debt owed. The tenant proceeded to pay part of the amount and further gave a
promise to pay the balance in a period of one month. The tenant was unable to
keep the promise when the period lapsed. The landlord therefore proceeded to
bring a suit against the tenant and the tenant pleaded duress. The court
declined and refused to set aside the contract. The court held the position
that the threat was not to the person but to the goods and therefore the
Defendant cannot sustain the defense of duress.
on the above illustrations and precedent, it is correct to state that duress
and undue influence for the law on unconscionable contracts. The position of
the courts should therefore be that where there is evidence or it can be proved
that one party to the contract is in an influential position, then that party
must bear the burden of proof to prove that the contract was signed absolutely
on a voluntary basis by the weaker party and that there was no element of
duress or undue influence.
the other hand, I totally agree with the positions and decisions the courts
have made before of ensuring the party suffering a suit or an action is also protected.
This is by ensuring that the party claiming duress or undue influence made the
necessary steps to avoid the contract when they first suffered duress or undue
influence and even protested at the initial or latter stages of the contract.
the aggrieved party to the contract is able to demonstrate the above, then it
would be fair and just that they be allowed to fully recover any money paid in
advance in the course of the execution of the contract due to the fact that the
same was payment made without the will of the aggrieved party and in an
environment of economic pressure.
the contrary, another important thing that must be noted is that if a party to
a contract is aggrieved in the course of the exercising a right by the other
party then undue influence and duress cannot be pleaded. This was demonstrated
in the case of Hassanali Issa & Co. v
Jeraj Produce Store.In
the above case, repairs were done by a store owner to a bike. The store owner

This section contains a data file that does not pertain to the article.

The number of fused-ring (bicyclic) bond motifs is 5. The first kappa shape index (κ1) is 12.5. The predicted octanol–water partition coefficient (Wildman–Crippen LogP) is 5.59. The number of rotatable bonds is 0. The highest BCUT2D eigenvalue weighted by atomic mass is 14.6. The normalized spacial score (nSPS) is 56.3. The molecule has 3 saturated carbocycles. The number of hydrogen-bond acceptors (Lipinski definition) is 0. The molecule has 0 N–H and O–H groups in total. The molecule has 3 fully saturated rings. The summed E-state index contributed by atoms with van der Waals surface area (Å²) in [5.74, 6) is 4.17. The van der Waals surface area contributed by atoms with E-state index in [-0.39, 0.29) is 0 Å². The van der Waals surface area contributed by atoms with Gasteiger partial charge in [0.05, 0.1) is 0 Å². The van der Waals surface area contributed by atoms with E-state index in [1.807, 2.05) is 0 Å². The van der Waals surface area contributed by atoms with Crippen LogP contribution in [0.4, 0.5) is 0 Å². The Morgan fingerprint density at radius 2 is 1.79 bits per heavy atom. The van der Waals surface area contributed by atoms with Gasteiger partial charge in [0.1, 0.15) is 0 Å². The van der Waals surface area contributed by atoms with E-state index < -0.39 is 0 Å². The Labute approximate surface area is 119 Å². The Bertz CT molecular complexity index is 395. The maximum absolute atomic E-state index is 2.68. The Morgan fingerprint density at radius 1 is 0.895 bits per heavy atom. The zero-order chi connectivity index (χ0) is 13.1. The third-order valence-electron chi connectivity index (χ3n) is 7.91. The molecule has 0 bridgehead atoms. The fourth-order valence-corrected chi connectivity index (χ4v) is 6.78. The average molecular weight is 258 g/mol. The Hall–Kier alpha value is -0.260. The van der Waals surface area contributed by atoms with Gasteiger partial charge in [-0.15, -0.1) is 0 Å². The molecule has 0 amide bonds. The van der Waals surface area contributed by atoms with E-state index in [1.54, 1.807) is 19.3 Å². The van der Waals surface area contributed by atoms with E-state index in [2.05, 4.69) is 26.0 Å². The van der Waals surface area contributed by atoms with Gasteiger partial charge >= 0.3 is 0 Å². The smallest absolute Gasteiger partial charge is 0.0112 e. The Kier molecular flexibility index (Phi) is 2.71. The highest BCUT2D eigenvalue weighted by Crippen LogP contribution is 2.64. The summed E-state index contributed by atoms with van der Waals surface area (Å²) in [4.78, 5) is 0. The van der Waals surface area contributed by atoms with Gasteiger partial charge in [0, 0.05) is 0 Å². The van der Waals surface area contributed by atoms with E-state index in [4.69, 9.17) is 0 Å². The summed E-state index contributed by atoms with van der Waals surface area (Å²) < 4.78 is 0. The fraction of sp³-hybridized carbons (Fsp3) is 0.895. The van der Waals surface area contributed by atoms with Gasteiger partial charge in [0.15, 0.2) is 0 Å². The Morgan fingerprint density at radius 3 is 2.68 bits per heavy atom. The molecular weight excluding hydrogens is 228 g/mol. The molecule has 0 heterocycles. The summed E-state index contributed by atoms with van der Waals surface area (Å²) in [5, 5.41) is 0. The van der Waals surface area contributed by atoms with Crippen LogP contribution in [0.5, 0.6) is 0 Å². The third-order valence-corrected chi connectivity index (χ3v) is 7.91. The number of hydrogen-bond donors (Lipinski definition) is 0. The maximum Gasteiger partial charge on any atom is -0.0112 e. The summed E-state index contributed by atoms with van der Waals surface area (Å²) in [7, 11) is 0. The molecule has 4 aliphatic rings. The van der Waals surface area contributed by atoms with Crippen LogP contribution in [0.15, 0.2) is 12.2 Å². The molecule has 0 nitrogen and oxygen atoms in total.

thereafter kept the bike waiting for collection of the same by the owner of the
bike. When a bill was issued to the owner, he protested the bill but later
issued a cheque which he again cancelled immediately after the collection of
an action was brought against the bike owner he claimed the cheque was issued
under duress. The court held that there was no duress and that the store owner
was simply exercising lien over the bike pending the payment of his dues. This
case therefore sets it clear that in exercise or a legal right then the aggrieved
party cannot claim/plead duress or undue influence.
Dictionary, [8th Edition, 2004]
List of cases
Bank plc v O’brien  UKHL 6
v Armstrong  AC 104
 1 WLR 255
 11 QB 112
of Chesterfield v Janssen  28 Eng Rep 82, 100
 40 Ch D 312
Issa & Co. v Jeraj Produce Store  EA 555
Loans Ltd V Black  I KB 380 404.
Bank Limited v Bundy  QB 326
On v Lau Yiu Long  AC 614
 11 AD & EL 983
Tankships Inc. of Monrovia v International Transport Workers’ Federation
 2 AII ER 67
v Walker-Thomas Furniture Company  C.A D.C 350 F.2d 445
Lloyds Bank Limited v Bundy
 QB 326
Williams v Walker-Thomas Furniture
C.A D.C 350 F.2d 445
Earl of Chesterfield v Janssen
 28 Eng Rep 82, 100
Black’s Law Dictionary, [8th Edition, 2004]
Barton v Armstrong
 AC 104
Universe Tankships Inc. of Monrovia v
International Transport Workers’ Federation  2 AII ER
Lancashire Loans Ltd V Black
 I KB 380 404.
Cresswell v Potter
 1 WLR 255
Fry v Lane  40 Ch D
Barclays Bank plc vO’brien
 UKHL 6
Cumming v Ince
 11 QB 112
Supra n 5
Pao On v Lau Yiu Long
 AC 614
Skeate v Beale 
11 AD & EL 983
Hassanali Issa & Co. v Jeraj Produce
 EA 555